As supply chains have expanded across the world, quality assurance procedures become ever more crucial. One misstep along the way and the final product might not be safe.
That is why the announcement last week from Kobe Steel was troubling. In a public apology, the president of the company admitted fake inspection data. The metal in question was a component used to build many products, including cars and appliances.
Failed to conduct/”rewrote” inspection data
The company discovered the violations when completing internal inspections and “emergency quality audits.” Falsified data included the strength of certain aluminum and copper products.
How did this occur? It was not immediately clear whether a few employees were responsible or it was a broader failure in policies.
Kobe Steel supplies aluminum to several large automakers. Both Nissan and Toyota confirmed that they use the products in their hoods and doors. These companies are quickly working to identify problems that the component parts may have caused. They have also discussed adding measures that ensure the issues do not occur in the future.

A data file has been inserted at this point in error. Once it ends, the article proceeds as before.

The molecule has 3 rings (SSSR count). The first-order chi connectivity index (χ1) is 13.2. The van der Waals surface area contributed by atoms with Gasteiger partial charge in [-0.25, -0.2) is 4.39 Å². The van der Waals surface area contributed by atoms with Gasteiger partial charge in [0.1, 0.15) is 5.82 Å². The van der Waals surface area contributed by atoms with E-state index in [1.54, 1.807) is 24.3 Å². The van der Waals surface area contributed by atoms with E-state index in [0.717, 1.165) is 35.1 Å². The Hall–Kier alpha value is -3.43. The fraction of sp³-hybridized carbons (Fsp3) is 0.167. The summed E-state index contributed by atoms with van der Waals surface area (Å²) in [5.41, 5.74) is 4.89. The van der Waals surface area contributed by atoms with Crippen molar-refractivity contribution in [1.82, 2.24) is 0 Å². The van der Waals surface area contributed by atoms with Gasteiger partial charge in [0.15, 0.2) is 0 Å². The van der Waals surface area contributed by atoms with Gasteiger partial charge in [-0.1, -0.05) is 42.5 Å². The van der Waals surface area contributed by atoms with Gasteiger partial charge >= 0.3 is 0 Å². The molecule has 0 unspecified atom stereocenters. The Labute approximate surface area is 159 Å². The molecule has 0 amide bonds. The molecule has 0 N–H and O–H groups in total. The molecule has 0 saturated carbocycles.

Parallels with Takata airbag scandal
This brings to mind the issues with airbags supplied by Takata. In that case, cost cutting produced a safety component that actually became dangerous itself. The problems were covered up until many people suffered serious shrapnel injuries in minor collisions. The company had settled on a cheaper chemical tablet that was prone to break down over time causing airbags to explode with too much force.
The strength of metal used to build a car is crucial during an accident. A door made from subpar aluminum may not stand up when another driver crashes into the side of your vehicle. Uncovering this was the difference between bumps and bruises and a severe fracture or worse takes work. Experts in metallurgy can run tests on component parts, but it important to ask the questions and do a proper investigation.
If the injuries from an accident seem disproportionate, seek legal counsel from a personal injury attorney with experience handling complex products liability cases. It might turn out that a component manufacturer was to blame for supplying a subpar product.